The Oakley Radar Pace is unlike anything I’ve ever used or seen before. Being a triathlete, I love numbers. I continuously look down at my Garmin to check my distance, speed, and splits. I’d spend the rest of my bike or run doing math in my head to figure out what my average pace is, how much longer I’d be active for, and what time I’d be done at.
The crazy inventor Colin Furze promoted Intel’s new TV series America’s Greatest Makers by making a flamethrowing guitar and a bass that’s literally smoking. He may be a Brit, but he’s a great maker all right.
Colin actually made not one, not two, but four mods for this promotion.
Back in January, Intel set up a very cool nighttime drone program that had the flying machines festooned with colored lights and flying in unison. There were 100 drones in that show and they flew in tune with music played by an orchestra.
Instructables employee DJ aka Aleator777 – the genius behind the Apple II and retro phone watches – recently promoted the Intel Edison by creating the Miniature Autonomous Blimp. This brainy balloon can stay afloat and avoid obstacles on its own.
It may not look like much, but this blimp is a high tech toy.
Intel and Ars Electronica Futurelab recently set a Guinness World Record for most UAVs flown simultaneously. They made 100 drones dance and put on a light show, set to music from a live orchestra.
To accomplish Drone 100, Futurelab created their own software to choreograph the drones, control their lights and complement the live music.
It’s no Optimus Prime or Hot Rod, but the Segway Robot does have a vehicle mode and a robot mode, and maker Ninebot hopes it will be useful whether you’re on or off the machine.
The Segway Robot is a variant of Ninebot’s Mini Pro, which works much like the trendy self-balancing “hoverboard” transport devices.
The following is a guest post by our good friends at Chip Chick. Be sure to stop by their site for in-depth coverage on gadgets, technology and geek culture.
The good news is, it’s a great time to upgrade.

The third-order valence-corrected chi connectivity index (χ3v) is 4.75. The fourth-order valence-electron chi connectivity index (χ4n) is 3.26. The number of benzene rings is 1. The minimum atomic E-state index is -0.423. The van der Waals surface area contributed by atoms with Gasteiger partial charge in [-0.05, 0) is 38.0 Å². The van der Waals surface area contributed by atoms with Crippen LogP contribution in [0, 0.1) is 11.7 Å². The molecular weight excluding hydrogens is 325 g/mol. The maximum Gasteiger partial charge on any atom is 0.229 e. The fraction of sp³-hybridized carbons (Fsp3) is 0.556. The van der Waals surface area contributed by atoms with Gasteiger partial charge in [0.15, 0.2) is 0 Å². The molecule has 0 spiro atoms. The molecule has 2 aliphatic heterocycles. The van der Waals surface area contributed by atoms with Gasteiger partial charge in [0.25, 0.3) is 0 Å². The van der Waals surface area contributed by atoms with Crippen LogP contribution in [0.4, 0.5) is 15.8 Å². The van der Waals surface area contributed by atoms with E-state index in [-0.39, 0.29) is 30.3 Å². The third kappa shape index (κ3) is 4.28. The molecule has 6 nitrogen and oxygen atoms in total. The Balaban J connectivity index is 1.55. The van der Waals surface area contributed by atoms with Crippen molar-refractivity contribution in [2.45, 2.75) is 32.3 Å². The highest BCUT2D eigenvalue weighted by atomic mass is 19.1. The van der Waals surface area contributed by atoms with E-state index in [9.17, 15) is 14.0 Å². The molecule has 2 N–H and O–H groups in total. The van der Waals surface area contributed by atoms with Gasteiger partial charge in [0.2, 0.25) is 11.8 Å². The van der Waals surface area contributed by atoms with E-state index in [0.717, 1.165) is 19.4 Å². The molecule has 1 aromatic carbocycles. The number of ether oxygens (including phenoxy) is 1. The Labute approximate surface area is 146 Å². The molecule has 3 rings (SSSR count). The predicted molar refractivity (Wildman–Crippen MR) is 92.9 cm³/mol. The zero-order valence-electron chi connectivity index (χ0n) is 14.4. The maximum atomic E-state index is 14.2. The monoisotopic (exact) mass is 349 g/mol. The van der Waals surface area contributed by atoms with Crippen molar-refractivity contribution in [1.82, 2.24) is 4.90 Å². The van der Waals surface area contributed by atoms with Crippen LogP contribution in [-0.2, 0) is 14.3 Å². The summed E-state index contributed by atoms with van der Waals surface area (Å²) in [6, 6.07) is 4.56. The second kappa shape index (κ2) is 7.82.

Earlier this year Intel unveiled Edison, its first low-cost system-on-a-chip. Its production version is now available for pre-order, and while it’s changed its form factor it’s still an interesting or useful platform for tinkerers, students and entrepreneurs.
The Edison we saw earlier this year had the size and form of an SD card, but the production version is rectangular and slightly bigger than its predecessor.
If you like to run or workout and need to keep track of your heart rate, you might have used a chest strap before. Those chest straps work fine, but they are uncomfortable. Other sorts of wearable sensors for heart rate can be difficult to get to work accurately at times.
Intel has announced the availability of a silly new app for iOS and Android users called Pocket Avatars. The app takes advantage of the front camera on your smartphone to capture your facial expressions and voice and combine them with an animated avatar.
Robotics is a very interesting field, but buying a decent robot that is already built can be well out of reach for many folks. To address this, Intel and Trossen Robotics have announced that it will be putting open source robot kits on the market later this year that are reasonably affordable.
At the 2014 Consumer Electronics Show (CES), voice recognition specialist Nuance unveiled Dragon Assistant, a voice-activated personal assistant for Intel-powered computers and laptops running Windows 8. It’s not as smart – or sexy – as Samantha from Spike Jonze’s Her, but it’s a start.
Dragon Assistant works a lot like Siri, Kinect and other voice-activated assistants.
A few days ago we found out that some, if not all SD cards actually contain computers. At the 2014 Consumer Electronics Show (CES), Intel unveiled an offshoot of those flash devices. The Edison is a computer that looks like an SD card and can be read by SD card readers.
The Edison has an x86 dual-core 400Mhz Quark processor as well as Wi-Fi and Bluetooth Low Energy connectivity.
In the future, we may not have any problems with carrying even full-sized tablets in our pockets because they’ll be as portable as plain old paper, as shown in this prototype technology called PaperTab. It was developed by Intel, Plastic Logic and Queen’s University’s Human Media Lab.
No matter how you feel about Apple, you have to admit that the company did change the smartphone world when it unveiled the first iPhone 5-1/2 years ago. Apple then came back and set the tablet world on its ear with the iPad.